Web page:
1). Adults have a foundation of life experiences and knowledge. Thus, instructors must connect learning to this preexisting data bank, and draw out participants’ experiences that are relevant to the topic. In addition, adults learn most efficiently through experiential techniques of education such as discussion or problem-solving.
2). Adults are goal-directed. Instructors must provide goals and objectives in the form of actual clinical situations or patient problems and help participants see that learning the material will help them achieve their own goals.
3). Adults are relevancy-oriented. Instructors need to insure that the learner recognizes the value of the material for their own lives or careers; that is, that what they learn will directly translate into better care for their patients. Most residents will be less interested in knowledge for its own sake than in information and skills that will be useful with patients.
4). Adults must be shown respect. Residents bring a wealth of material to the learning situation and must be allowed to freely express themselves. Multiple teaching formats maximize the probability of addressing residents’ unique learning styles and the use of frequent, constructive feed-back facilitates growth.
These adult learning characteristics suggest that residents must be actively engaged in the learning process. Passively listening to a lecture or observing the "master" will not maximize learning for most adults. It is also important to keep in mind that there are many different learning styles (8) and learning preferences (9). For the reflective observer, journal clubs may be great learning modality, whereas the active experimenter may do better with patient simulations. Independent of specific learning styles, most educators agree that passive learning is deficient (10). Evaluating students’ retention of materials under a variety of teaching methods, Brookfield (11) enumerates the following: from traditional lectures 5%, from reading 10%, from lectures supplemented with audiovisual aids 20%, from demonstration 30%, from discussion 50%, from practice by doing 75%, and teaching others 90%.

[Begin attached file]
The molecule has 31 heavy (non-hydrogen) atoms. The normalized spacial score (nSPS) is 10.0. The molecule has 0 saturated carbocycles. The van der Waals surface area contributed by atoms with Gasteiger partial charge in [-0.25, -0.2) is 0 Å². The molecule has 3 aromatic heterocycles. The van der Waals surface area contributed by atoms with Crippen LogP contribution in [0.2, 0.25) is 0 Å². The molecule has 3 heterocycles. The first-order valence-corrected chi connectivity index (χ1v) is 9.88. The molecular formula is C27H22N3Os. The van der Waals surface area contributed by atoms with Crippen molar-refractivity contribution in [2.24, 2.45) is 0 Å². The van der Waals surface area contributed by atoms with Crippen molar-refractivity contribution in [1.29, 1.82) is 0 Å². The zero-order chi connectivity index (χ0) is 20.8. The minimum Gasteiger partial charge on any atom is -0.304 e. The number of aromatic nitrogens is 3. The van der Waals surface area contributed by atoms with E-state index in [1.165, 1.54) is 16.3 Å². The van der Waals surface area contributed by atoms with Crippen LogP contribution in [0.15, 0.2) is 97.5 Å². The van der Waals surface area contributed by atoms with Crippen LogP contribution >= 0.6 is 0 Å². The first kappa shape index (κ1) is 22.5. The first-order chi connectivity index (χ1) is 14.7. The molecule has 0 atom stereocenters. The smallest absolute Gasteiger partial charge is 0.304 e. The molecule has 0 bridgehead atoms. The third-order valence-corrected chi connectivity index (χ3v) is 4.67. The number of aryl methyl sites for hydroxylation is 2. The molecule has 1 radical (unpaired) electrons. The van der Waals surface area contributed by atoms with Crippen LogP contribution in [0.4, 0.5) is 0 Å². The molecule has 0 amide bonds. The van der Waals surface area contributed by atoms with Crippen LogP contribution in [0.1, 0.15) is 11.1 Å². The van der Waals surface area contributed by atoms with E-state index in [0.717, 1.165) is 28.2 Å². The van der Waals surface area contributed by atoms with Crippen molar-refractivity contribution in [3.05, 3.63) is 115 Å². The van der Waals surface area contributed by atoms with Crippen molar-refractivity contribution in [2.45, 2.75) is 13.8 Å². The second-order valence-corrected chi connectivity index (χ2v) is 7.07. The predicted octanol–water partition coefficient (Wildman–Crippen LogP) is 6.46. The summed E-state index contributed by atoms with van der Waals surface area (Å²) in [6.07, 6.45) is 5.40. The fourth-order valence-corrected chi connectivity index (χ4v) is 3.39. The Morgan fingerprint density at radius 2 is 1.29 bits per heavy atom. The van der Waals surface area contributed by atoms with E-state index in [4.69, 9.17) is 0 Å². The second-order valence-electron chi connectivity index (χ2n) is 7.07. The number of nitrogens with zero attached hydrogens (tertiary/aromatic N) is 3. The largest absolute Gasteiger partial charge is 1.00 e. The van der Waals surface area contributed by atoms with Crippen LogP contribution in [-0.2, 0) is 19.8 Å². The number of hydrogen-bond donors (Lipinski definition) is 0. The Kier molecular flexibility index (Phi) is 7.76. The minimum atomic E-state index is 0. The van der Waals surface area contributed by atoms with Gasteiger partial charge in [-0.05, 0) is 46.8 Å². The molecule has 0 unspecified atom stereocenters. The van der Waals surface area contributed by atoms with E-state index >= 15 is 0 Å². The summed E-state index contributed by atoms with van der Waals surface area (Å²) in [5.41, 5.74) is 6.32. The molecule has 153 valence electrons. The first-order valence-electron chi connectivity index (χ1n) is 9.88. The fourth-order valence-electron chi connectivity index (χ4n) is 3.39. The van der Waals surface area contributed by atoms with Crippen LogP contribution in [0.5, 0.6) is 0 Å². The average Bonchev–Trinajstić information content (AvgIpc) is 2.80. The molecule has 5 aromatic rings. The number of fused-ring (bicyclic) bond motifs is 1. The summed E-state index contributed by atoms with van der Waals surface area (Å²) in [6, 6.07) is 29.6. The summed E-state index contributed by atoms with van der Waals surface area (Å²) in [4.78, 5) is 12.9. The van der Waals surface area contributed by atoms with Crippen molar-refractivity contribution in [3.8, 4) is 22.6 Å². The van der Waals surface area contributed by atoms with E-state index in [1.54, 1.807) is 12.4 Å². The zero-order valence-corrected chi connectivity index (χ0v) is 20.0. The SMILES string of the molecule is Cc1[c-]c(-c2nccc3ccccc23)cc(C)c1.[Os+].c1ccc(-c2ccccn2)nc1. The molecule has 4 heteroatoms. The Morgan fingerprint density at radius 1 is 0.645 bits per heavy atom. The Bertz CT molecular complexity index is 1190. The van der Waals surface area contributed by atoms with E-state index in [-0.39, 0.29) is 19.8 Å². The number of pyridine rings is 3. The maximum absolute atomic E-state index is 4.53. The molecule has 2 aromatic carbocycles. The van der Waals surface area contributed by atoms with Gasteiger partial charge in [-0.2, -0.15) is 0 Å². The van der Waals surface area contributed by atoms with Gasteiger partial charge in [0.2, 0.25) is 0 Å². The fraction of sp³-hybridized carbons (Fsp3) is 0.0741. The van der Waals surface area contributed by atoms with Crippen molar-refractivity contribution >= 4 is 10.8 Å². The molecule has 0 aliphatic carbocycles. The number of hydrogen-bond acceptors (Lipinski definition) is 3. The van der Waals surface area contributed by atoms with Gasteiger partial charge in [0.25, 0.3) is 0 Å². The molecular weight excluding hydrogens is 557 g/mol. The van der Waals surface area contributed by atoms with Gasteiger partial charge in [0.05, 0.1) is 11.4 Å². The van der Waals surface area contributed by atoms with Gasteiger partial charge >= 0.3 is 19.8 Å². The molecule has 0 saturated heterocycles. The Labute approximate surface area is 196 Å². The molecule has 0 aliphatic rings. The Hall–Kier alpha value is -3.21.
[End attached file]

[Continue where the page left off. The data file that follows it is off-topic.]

Perhaps even more important than increasing retention of new material is enhancing the capacity for continued learning beyond residency. Thus, it may be prudent for the instructor to concentrate more on the process and less on the content being taught. This may be especially true for fields as rapidly changing as psychopharmacology, where today’s truths are tomorrow’s myths. Given the proliferation of new material each day, residents’ must be taught to assimilate new material as it comes along rather than concentrating primarily on learning current information that will be outdated before he or she goes into practice. "Strategies such as case studies, role playing, simulations, and self-evaluations are most useful. Instructors adopt a role of facilitator or resource rather than a lecturer or grader (12)."